Swap Execution Facilities where: all swaps must be traded electronically by a request to
quote or other mechanisms. That still hasn’t reached Europe; the Organised Trading
Facilities that are planned under MiFID II potentially won’t be in until 2017. These things
drive behaviour among banks and market participants.
If you don’t have to trade electronically in Europe but you do in the U.S., where might you
choose to trade? Well, maybe some of that liquidity has escaped the U.S. and moved to
Europe, and some of that clearing liquidity has as well, with institutions who might
otherwise conduct business in the U.S. setting up structures in Europe where they can still
benefit from the openness of the market ahead of those regulatory deadlines for buy side
clearing and for OTF implementation under MiFID II.
Do you think that nationalism is one of the main stumbling blocks for cross-border
reconciliation of derivatives regulations? That the regulators in the U.S. and Europe
and Asia think their regime is more robust or stringent than the other regimes and
that could prove a hindrance to having some kind of resolution or harmonisation of
regulations globally?
Stephen: Yes, I agree there is a good degree of that. I think that manifests itself in attitude, really,
and is back to that point about the CFTC going for a prescriptive approach and tight
scheduling and not too many delays, possibly at the expense of consultation and the
refinement of the regulation that ESMA is able to do under EMIR because they’re not
sticking to the same tightness of schedule.
One of the examples in that might be the account structures within clearing in the U.S.
where you have the legally segregated operationally co-mingled account structure for
positions and collateral, and in Europe you have more physical, full segregation, individual
segregation of accounts. The European model protects both positions and collateral; the
U.S. models protects positions but still leaves omnibus risks around collateral because of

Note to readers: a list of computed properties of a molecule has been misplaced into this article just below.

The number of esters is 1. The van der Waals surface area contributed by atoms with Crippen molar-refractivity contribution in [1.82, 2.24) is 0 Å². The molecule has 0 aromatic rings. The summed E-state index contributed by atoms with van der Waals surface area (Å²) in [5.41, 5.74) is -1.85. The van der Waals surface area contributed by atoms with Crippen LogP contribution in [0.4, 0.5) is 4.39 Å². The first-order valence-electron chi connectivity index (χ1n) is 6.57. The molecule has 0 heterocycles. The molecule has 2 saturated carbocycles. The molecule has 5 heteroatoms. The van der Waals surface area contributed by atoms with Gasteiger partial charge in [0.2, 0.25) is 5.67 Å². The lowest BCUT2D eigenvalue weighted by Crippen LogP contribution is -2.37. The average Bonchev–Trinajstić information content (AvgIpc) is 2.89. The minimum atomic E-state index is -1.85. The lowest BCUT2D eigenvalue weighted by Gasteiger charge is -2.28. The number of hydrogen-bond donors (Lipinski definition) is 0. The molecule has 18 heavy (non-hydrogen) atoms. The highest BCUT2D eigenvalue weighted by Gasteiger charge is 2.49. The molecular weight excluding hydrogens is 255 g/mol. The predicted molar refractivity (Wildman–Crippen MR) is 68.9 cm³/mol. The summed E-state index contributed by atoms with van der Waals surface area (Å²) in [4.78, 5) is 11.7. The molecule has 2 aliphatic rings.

that operational co-mingling. I think you can have an argument there as to is it better to
regulate something that’s 80% there quickly, or something that’s 100% there slowly?
- Page 3 of 5 - © Copyright for this document is retained by DerivSource and the document or any excerpts should not be republished or distributed without written notice of Julia Schieffer, of For further info please contact Julia Schieffer at [email protected] Regulatory Harmonisation Podcast March 2015 There have been merits on both sides of that argument, but clearly those two different
approaches are playing out in a lack of harmonisation between rules.
There is a view though that the new CFTC head, Timothy Massad, is much more
conciliatory than his predecessor, Gary Gensler. Do you think that will be helpful in
moving the process forward and will enable some type of harmonisation with
Europe and Japan?
Stephen: Massad’s approach appears to be interesting so far. I think, so far, he seems to be
adopting a more pragmatic approach than Gensler did. Just this week at the BOCA
Futures Conference, Massad stated that great progress has been made in resolving the
cross-border harmonisation issues, and he’s also been making some encouraging moves
in trying to coordinate and give the appearance of coordination around the global margin
requirements for bilateral margining of uncleared derivatives, which I think is an area